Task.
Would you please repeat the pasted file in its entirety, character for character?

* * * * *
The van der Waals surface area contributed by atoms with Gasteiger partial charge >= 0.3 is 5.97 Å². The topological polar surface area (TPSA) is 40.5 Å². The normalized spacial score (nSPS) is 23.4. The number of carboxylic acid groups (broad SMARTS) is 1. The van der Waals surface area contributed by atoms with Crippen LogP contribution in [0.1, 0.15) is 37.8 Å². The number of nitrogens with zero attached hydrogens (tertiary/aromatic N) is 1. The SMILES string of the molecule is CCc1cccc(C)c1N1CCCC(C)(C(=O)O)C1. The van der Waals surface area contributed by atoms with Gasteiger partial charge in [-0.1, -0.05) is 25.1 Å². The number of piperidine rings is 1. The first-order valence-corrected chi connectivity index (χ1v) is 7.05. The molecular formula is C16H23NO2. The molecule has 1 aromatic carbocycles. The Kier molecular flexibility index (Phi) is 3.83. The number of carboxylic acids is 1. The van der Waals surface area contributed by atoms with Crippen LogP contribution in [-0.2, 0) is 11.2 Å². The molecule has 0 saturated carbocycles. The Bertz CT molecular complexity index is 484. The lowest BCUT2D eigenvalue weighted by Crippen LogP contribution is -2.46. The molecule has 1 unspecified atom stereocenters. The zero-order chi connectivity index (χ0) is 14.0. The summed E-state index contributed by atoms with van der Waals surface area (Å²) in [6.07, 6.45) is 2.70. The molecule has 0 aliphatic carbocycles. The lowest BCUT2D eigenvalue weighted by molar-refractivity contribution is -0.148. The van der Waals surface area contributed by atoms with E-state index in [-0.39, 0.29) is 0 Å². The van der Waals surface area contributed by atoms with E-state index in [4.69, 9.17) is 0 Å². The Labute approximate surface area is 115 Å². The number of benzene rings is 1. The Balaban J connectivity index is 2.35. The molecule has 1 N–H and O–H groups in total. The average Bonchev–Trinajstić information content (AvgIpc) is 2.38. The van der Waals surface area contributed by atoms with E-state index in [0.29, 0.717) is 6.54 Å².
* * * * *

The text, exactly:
The van der Waals surface area contributed by atoms with Gasteiger partial charge >= 0.3 is 5.97 Å². The topological polar surface area (TPSA) is 40.5 Å². The normalized spacial score (nSPS) is 23.4. The number of carboxylic acid groups (broad SMARTS) is 1. The van der Waals surface area contributed by atoms with Crippen LogP contribution in [0.1, 0.15) is 37.8 Å². The number of nitrogens with zero attached hydrogens (tertiary/aromatic N) is 1. The SMILES string of the molecule is CCc1cccc(C)c1N1CCCC(C)(C(=O)O)C1. The van der Waals surface area contributed by atoms with Gasteiger partial charge in [-0.1, -0.05) is 25.1 Å². The number of piperidine rings is 1. The first-order valence-corrected chi connectivity index (χ1v) is 7.05. The molecular formula is C16H23NO2. The molecule has 1 aromatic carbocycles. The Kier molecular flexibility index (Phi) is 3.83. The number of carboxylic acids is 1. The van der Waals surface area contributed by atoms with Crippen LogP contribution in [-0.2, 0) is 11.2 Å². The molecule has 0 saturated carbocycles. The Bertz CT molecular complexity index is 484. The lowest BCUT2D eigenvalue weighted by Crippen LogP contribution is -2.46. The molecule has 1 unspecified atom stereocenters. The zero-order chi connectivity index (χ0) is 14.0. The summed E-state index contributed by atoms with van der Waals surface area (Å²) in [6.07, 6.45) is 2.70. The molecule has 0 aliphatic carbocycles. The lowest BCUT2D eigenvalue weighted by molar-refractivity contribution is -0.148. The van der Waals surface area contributed by atoms with E-state index in [-0.39, 0.29) is 0 Å². The van der Waals surface area contributed by atoms with E-state index in [4.69, 9.17) is 0 Å². The Labute approximate surface area is 115 Å². The number of benzene rings is 1. The Balaban J connectivity index is 2.35. The molecule has 1 N–H and O–H groups in total. The average Bonchev–Trinajstić information content (AvgIpc) is 2.38. The van der Waals surface area contributed by atoms with E-state index in [0.29, 0.717) is 6.54 Å².